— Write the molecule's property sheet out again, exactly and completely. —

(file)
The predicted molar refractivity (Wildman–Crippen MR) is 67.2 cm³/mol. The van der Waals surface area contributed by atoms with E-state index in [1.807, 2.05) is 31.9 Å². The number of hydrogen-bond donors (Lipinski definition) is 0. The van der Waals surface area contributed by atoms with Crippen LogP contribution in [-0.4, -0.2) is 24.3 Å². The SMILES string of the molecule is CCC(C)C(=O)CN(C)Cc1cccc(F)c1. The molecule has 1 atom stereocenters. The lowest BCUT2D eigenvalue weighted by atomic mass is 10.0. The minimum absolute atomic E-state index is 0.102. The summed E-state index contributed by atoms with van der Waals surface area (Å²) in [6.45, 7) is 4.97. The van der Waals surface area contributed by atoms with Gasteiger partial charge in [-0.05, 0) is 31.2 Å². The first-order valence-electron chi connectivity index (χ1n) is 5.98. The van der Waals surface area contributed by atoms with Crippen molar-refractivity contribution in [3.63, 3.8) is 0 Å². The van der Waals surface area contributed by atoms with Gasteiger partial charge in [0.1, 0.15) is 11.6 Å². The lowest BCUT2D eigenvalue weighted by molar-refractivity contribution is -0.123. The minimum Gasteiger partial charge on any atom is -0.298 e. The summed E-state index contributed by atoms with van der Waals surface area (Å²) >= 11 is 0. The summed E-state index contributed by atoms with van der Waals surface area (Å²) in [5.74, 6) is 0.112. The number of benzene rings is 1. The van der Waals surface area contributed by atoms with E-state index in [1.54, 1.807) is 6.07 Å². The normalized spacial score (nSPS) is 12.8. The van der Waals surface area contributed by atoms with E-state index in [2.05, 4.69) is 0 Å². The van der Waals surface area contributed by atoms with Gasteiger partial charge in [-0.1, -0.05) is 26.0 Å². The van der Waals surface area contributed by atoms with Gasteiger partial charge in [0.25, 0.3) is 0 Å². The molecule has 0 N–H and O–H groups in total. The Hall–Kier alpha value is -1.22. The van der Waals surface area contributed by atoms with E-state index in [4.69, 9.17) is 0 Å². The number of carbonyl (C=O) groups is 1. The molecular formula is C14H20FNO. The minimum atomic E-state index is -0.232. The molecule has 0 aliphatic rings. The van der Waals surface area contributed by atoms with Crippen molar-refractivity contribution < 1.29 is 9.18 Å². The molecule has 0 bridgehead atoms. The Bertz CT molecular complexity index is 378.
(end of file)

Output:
The predicted molar refractivity (Wildman–Crippen MR) is 67.2 cm³/mol. The van der Waals surface area contributed by atoms with E-state index in [1.807, 2.05) is 31.9 Å². The number of hydrogen-bond donors (Lipinski definition) is 0. The van der Waals surface area contributed by atoms with Crippen LogP contribution in [-0.4, -0.2) is 24.3 Å². The SMILES string of the molecule is CCC(C)C(=O)CN(C)Cc1cccc(F)c1. The molecule has 1 atom stereocenters. The lowest BCUT2D eigenvalue weighted by atomic mass is 10.0. The minimum absolute atomic E-state index is 0.102. The summed E-state index contributed by atoms with van der Waals surface area (Å²) in [6.45, 7) is 4.97. The van der Waals surface area contributed by atoms with Gasteiger partial charge in [-0.05, 0) is 31.2 Å². The first-order valence-electron chi connectivity index (χ1n) is 5.98. The van der Waals surface area contributed by atoms with Crippen molar-refractivity contribution in [3.63, 3.8) is 0 Å². The van der Waals surface area contributed by atoms with Gasteiger partial charge in [0.1, 0.15) is 11.6 Å². The lowest BCUT2D eigenvalue weighted by molar-refractivity contribution is -0.123. The minimum Gasteiger partial charge on any atom is -0.298 e. The summed E-state index contributed by atoms with van der Waals surface area (Å²) >= 11 is 0. The summed E-state index contributed by atoms with van der Waals surface area (Å²) in [5.74, 6) is 0.112. The number of benzene rings is 1. The van der Waals surface area contributed by atoms with E-state index in [1.54, 1.807) is 6.07 Å². The normalized spacial score (nSPS) is 12.8. The van der Waals surface area contributed by atoms with E-state index in [2.05, 4.69) is 0 Å². The van der Waals surface area contributed by atoms with Gasteiger partial charge in [-0.1, -0.05) is 26.0 Å². The van der Waals surface area contributed by atoms with Gasteiger partial charge in [0.25, 0.3) is 0 Å². The molecule has 0 N–H and O–H groups in total. The Hall–Kier alpha value is -1.22. The van der Waals surface area contributed by atoms with E-state index in [4.69, 9.17) is 0 Å². The number of carbonyl (C=O) groups is 1. The molecular formula is C14H20FNO. The minimum atomic E-state index is -0.232. The molecule has 0 aliphatic rings. The van der Waals surface area contributed by atoms with Crippen molar-refractivity contribution < 1.29 is 9.18 Å². The molecule has 0 bridgehead atoms. The Bertz CT molecular complexity index is 378.